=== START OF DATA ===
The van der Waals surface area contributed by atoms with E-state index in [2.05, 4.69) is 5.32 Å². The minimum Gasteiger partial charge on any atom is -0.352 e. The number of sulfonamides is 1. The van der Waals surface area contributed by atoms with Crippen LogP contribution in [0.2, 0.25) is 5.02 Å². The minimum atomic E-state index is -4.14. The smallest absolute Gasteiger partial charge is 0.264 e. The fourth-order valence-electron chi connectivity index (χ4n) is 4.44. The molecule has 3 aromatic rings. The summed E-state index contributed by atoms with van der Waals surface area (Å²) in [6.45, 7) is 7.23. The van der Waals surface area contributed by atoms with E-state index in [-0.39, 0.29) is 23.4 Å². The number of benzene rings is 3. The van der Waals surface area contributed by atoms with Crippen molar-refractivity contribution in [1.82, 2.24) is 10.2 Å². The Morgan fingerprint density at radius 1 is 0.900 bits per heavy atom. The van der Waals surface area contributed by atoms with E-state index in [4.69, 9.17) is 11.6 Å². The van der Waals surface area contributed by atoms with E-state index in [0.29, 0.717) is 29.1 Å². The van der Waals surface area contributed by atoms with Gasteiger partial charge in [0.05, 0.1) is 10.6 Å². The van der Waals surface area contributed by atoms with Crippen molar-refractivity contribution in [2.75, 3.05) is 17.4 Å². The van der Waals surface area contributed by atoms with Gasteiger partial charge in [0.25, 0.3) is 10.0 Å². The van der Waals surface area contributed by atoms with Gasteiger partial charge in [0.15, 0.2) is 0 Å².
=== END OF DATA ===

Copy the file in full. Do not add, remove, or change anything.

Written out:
The van der Waals surface area contributed by atoms with E-state index in [2.05, 4.69) is 5.32 Å². The minimum Gasteiger partial charge on any atom is -0.352 e. The number of sulfonamides is 1. The van der Waals surface area contributed by atoms with Crippen LogP contribution in [0.2, 0.25) is 5.02 Å². The minimum atomic E-state index is -4.14. The smallest absolute Gasteiger partial charge is 0.264 e. The fourth-order valence-electron chi connectivity index (χ4n) is 4.44. The molecule has 3 aromatic rings. The summed E-state index contributed by atoms with van der Waals surface area (Å²) in [6.45, 7) is 7.23. The van der Waals surface area contributed by atoms with E-state index in [-0.39, 0.29) is 23.4 Å². The number of benzene rings is 3. The van der Waals surface area contributed by atoms with Crippen molar-refractivity contribution in [1.82, 2.24) is 10.2 Å². The Morgan fingerprint density at radius 1 is 0.900 bits per heavy atom. The van der Waals surface area contributed by atoms with E-state index in [4.69, 9.17) is 11.6 Å². The van der Waals surface area contributed by atoms with E-state index in [0.29, 0.717) is 29.1 Å². The van der Waals surface area contributed by atoms with Gasteiger partial charge in [0.05, 0.1) is 10.6 Å². The van der Waals surface area contributed by atoms with Crippen molar-refractivity contribution in [2.75, 3.05) is 17.4 Å². The van der Waals surface area contributed by atoms with Gasteiger partial charge in [0.25, 0.3) is 10.0 Å². The van der Waals surface area contributed by atoms with Gasteiger partial charge in [0.15, 0.2) is 0 Å².